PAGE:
Crypto Miners Found A Clever Workaround To NVIDIA's GeForce Hashrate Limiter
The only things guaranteed in life are death, taxes, and that cryptocurrency miners will figure out a way to bypass restrictions that limit their efforts in the blockchain. To the latter point, even NVIDIA's Lite Hash Rate (LHR) technology is proving no match for resourceful miners. Following up on a previous workaround to partially bypass the hash rate limiter that's cooked into LHR GeForce cards, miners have now seemingly figured out how to tap a card's full potential for mining.
Let's back up for a moment. In an effort towards "getting GeForce cards into the hands of gamers," NVIDIA in February toyed with a hash rate limiter on its GeForce RTX 3060. It then took additional steps in May to reducing mining capabilities on its consumer gaming cards by expanding the limiter more broadly. These are identified by an "LHR" label on listings and product boxes.
Then in August of this year, the developer of NBMiner figured out how to restore a good chunk of mining performance on LHR cards—up to 70 percent of the maximum unlocked hash rate. That turned out to be good news for miners, and obviously disappointing news for gamers.
Well, it gets more disappointing (if you're a gamer). The latest version of T-Rex, another cryptocurrency mining software package, allows miners to tap into that remaining 30 percent, in a roundabout sort of way. The catch is, they can't unlock the full mining power of an LHR card to mine a single type of cryptocurrency, such as Ravencoin. But if they split the workload between two coins, they essentially achieve full mining performance.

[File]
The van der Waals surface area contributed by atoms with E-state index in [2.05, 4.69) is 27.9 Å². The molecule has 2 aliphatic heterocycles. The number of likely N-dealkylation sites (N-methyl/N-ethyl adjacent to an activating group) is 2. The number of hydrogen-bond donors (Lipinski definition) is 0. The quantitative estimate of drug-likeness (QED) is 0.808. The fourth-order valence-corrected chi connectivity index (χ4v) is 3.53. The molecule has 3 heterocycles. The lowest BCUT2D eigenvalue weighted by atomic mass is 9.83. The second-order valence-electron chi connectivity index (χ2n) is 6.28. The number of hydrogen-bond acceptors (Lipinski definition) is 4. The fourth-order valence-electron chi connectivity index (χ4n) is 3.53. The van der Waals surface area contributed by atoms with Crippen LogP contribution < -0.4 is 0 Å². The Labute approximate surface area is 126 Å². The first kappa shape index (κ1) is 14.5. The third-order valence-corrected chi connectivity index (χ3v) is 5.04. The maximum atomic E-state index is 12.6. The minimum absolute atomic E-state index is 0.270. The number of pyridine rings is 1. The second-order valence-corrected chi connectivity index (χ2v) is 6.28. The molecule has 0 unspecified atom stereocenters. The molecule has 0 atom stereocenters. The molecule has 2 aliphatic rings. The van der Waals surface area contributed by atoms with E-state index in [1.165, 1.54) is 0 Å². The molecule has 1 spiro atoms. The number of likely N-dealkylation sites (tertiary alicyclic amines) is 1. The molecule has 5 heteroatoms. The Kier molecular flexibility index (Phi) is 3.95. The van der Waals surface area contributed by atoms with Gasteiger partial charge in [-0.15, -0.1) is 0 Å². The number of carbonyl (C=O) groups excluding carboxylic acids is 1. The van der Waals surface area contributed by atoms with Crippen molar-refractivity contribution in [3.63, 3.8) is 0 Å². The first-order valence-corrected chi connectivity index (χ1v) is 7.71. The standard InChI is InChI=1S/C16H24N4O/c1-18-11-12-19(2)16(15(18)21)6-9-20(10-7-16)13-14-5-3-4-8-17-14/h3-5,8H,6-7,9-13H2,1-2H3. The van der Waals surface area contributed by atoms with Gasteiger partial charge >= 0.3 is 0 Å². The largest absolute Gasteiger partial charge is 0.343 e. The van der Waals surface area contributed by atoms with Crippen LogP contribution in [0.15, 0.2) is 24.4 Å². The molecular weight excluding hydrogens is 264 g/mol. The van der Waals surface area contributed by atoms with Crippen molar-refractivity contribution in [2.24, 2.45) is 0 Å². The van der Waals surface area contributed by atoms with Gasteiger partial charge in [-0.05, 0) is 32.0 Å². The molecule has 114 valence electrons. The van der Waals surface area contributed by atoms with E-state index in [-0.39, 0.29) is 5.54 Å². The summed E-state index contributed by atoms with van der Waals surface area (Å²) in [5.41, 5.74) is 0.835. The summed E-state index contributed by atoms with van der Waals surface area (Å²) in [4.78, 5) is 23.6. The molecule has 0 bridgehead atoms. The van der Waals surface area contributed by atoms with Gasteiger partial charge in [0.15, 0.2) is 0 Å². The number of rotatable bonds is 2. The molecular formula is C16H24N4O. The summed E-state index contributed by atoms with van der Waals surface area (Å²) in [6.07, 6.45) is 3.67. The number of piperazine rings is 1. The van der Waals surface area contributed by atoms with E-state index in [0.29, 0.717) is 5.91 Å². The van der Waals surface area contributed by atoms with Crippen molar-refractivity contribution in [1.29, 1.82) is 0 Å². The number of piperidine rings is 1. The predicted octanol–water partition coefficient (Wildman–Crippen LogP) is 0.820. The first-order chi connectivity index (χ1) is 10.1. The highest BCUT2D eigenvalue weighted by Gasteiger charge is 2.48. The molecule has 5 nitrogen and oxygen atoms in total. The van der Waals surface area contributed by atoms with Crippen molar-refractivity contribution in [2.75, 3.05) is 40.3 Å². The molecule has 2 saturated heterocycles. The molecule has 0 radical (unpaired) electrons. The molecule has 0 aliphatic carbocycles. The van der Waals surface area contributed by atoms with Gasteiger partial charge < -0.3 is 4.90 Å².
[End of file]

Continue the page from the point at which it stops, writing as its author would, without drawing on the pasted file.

For example, a miner could devote 70 percent of the hash rate to Ravencoin or Ergo, and the other 30 percent to Ethereum. It's part of a new "dual mining" LHR trigger.
"This option allows you to use the full potential of LHR cards that have enough VRAM to hold two DAGs/datasets by mining two cryptocurrencies simultaneously - ETH (~30 percent) and some other (~70 percent)," the developer explains.
The VRAM disclaimer outlined on the T-Rex GitHub page means this is not a wholesale solution for all GeForce RTX 30 series graphics cards. It varies by setup, but according to the developer, mining Etherueum and Ravencoin with the dual mining options requires at least 8GB of memory on Linux, and 10GB or more on Windows. And for mining Ethereum and Conflux, 10GB or more is best.
So there's your encouraging or crummy news heading into the weekend, depending on if you're a miner or gamer. To the latter (a category I fit into), be gentle with the pitchforks—calling attention to this doesn't move the needle, in terms of GPU availability. The sad reality is, it could be another year before GPUs are routinely in stock again.